Seattle photographer Chase Jarvis is a champion of mobile photography and a firm believer that millions if not billions of people around the world want to share pictures taken with their phones. To borrow a well-worn cliche: If only there was an app for that.
Well, there was an app for that, and Jarvis created it. It was called Best Camera, and for a time, after its launch in 2009, it was the most popular photography app in existence. Until Instagram.
Jarvis, in a lengthy and revealing new blog post on his website, is finally sharing the tale of what went wrong with Best Camera, what it felt like to lose to Instagram, and why finally — after six years — he has posted his first images to the wildly popular platform that beat him to the $1 billion payout.
For those who didn’t get swept up in the early wave of iPhone photography, Best Camera gained its popularity by being an app that allowed filtering of images and sharing to social platforms such as Twitter and Facebook. Jarvis, a professional photographer who theorized that great images were about the moment, not the gear, writes that he saw the potential in giving millions of amateur photographers a better tool with which to share what they shot.
Best Camera took off in the App Store, landed on best-of lists and was named by Apple VP Phil Schiller as one of his favorite apps. There was even an online community and a book, called “The Best Camera is the One That’s With You.”
But the early praise for Best Camera eventually turned to skepticism as the app was criticized for not releasing timely and significant enough updates. It is here that Jarvis reveals the inner workings of the downfall of his dream, as he explains the structure of a deal he put together with the firm that developed the app, why that firm decided updates didn’t suit its financial interest and how it all unraveled from the there.
The timing couldn’t have been worse. In 2010, Instagram launched. Within no time, the free photo-sharing platform had 100,000 users. A year and a half later the company was valued at half a billion dollars. And then, less than two years after launch, Instagram sold to Facebook for $1 billion. This past June, the company announced that it had surpassed 500 million monthly active users — more than 95 million photos and videos are shared, on average, per day.
“Despite my frustration that I missed out on what could have been a massive opportunity, I felt strangely calm — almost peaceful,” Jarvis writes about learning of the Instagram sale. “I sat alone in my silent studio, ignored the relentless torrent of notifications on my phone and just sat back, letting it all sink in for a bit. Coming to terms with what was probably my biggest professional failure.”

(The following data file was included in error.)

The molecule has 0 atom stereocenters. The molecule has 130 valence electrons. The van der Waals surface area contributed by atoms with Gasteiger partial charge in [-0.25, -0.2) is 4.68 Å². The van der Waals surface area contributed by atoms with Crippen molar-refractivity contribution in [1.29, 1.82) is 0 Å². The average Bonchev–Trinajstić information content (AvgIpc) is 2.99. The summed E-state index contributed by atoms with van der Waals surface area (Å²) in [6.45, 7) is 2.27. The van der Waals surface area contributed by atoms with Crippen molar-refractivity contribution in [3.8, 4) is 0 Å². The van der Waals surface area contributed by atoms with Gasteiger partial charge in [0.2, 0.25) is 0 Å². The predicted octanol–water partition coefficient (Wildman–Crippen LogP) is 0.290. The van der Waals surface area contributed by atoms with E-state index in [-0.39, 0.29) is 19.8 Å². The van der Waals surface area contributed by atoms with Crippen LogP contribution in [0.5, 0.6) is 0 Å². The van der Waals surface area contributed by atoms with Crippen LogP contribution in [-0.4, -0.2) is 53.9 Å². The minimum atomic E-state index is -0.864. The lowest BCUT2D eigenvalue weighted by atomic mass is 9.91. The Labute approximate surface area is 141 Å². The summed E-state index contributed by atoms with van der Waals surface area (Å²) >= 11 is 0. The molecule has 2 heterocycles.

To be clear, Jarvis didn’t wallow for long. His website boasts numerous projects that he’s involved in, including CreativeLive.com, which he calls “the largest and best education platform for creatives and entrepreneurs.”
“I’ve spent more hours than I care to admit beating myself up about how Best Camera went down, but the honest-to-god truth is that CreativeLive is even more exciting to me,” Jarvis writes. “What lives will be changed, problems solved, careers and businesses built from that platform?”
Looking at my own iPhone, on which I’ve taken thousands of photographs over the years, I admit to having to jar my memory a bit to remember Best Camera. But I found it, in a photography folder along with other camera apps I have long since stopped using. I opened the blue lense with the white arrow and up popped a picture that was apparently the last one I imported into the app — a classmate of my now 9-year-old son’s, and the boy appears to be about 5.
Meanwhile, over on Instagram, I’ve posted more than 5,000 images over the past four years or so and it’s easily the app I check and use most often in my photo-happy life.
And now @chasejarvis is there.
For four years, lawyers advising him in his case against the Best Camera developers told him to stay off other similar photo-sharing platforms so as to not devalue his argument if he ever decided to sue for damages. Jarvis said he finally has closure and the gag order has been lifted after “throwing lawyers and dollars” at the problem once again in an effort to settle all matters with the developers.
His first post on Instagram is a cut from a YouTube video, uploaded Tuesday, that explains how it’s all been a long time in the making, as he summarizes the points in his blog post. There are two more images in the feed, as of Wednesday, and he has more than 8,000 followers.
“It is abundantly clear who kicked my ass in the photo sharing app game,” Jarvis concludes on his blog. “Instagram is where everyone goes when they want to share their photos with the world. They built an amazing platform — an amazing business — and I’m happy to say that I’m now able to join in the fun.”